But soon another type of returnee began to appear: the desperately thin, variously clothed (some still in prison stripes), men, women, and children who had been liberated from concentration camps. Here the waiting crowds were even more anxious, for no word—of survival or of death—had reached them through government channels or the Red Cross. Many of these lost souls were not from Paris, and had arrived at the city’s major railroad stations because all major international lines in France begin and end in the capital. Janet Flanner (writing as Genêt), the inimitable Paris correspondent for The New Yorker, described in a cable dated April, 1945, one especially moving arrival:

“The first contingent of women prisoners arrived by train, brining with them as very nearly their only baggage the proof, on their faces and their bodies and in their weakly spoken reports, of the atrocities that had been their lot and the lot of hundreds of thousands of others in the numerous concentration camps our armies are liberating, almost too late. They arrived at the Gare de Lyon at eleven in the morning and were met by a nearly speechless crowd ready—with welcoming bouquets of lilacs and other spring flowers, and General de Gaulle, who wept.”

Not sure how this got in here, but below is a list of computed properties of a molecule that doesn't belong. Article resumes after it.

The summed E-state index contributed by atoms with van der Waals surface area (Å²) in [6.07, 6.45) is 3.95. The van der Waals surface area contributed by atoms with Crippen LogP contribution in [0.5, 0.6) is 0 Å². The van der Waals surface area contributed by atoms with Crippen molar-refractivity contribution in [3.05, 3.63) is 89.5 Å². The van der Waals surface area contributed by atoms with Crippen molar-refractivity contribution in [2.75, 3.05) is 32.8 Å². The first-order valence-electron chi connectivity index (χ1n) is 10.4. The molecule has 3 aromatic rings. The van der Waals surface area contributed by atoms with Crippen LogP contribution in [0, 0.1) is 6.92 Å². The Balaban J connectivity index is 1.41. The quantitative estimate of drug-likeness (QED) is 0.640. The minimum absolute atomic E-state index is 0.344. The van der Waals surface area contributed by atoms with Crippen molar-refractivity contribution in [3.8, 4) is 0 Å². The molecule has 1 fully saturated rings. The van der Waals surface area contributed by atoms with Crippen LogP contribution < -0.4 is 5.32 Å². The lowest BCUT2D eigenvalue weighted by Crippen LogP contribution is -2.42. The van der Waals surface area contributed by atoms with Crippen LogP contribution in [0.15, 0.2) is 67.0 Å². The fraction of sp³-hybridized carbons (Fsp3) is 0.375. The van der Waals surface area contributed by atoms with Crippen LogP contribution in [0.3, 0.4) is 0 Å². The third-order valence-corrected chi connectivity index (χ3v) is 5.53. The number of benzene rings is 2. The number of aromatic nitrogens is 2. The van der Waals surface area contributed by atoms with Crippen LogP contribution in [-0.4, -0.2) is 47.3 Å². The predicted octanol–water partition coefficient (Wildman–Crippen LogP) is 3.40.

The same scenes played out at the Hôtel Lutétia for weeks, until the crowds waiting were much larger than the pitifully few survivors arriving. I think of these scenes every time I walk into and alongside this grand old hotel, today welcoming the healthy, the wealthy, and the free.

Note: The Hôtel Lutétia is now closed for a three-year renovation. A massive auction was just held, and many of the traces of those awful years have almost certainly been removed. Still, memories have a way of clinging to even the most sanitized buildings.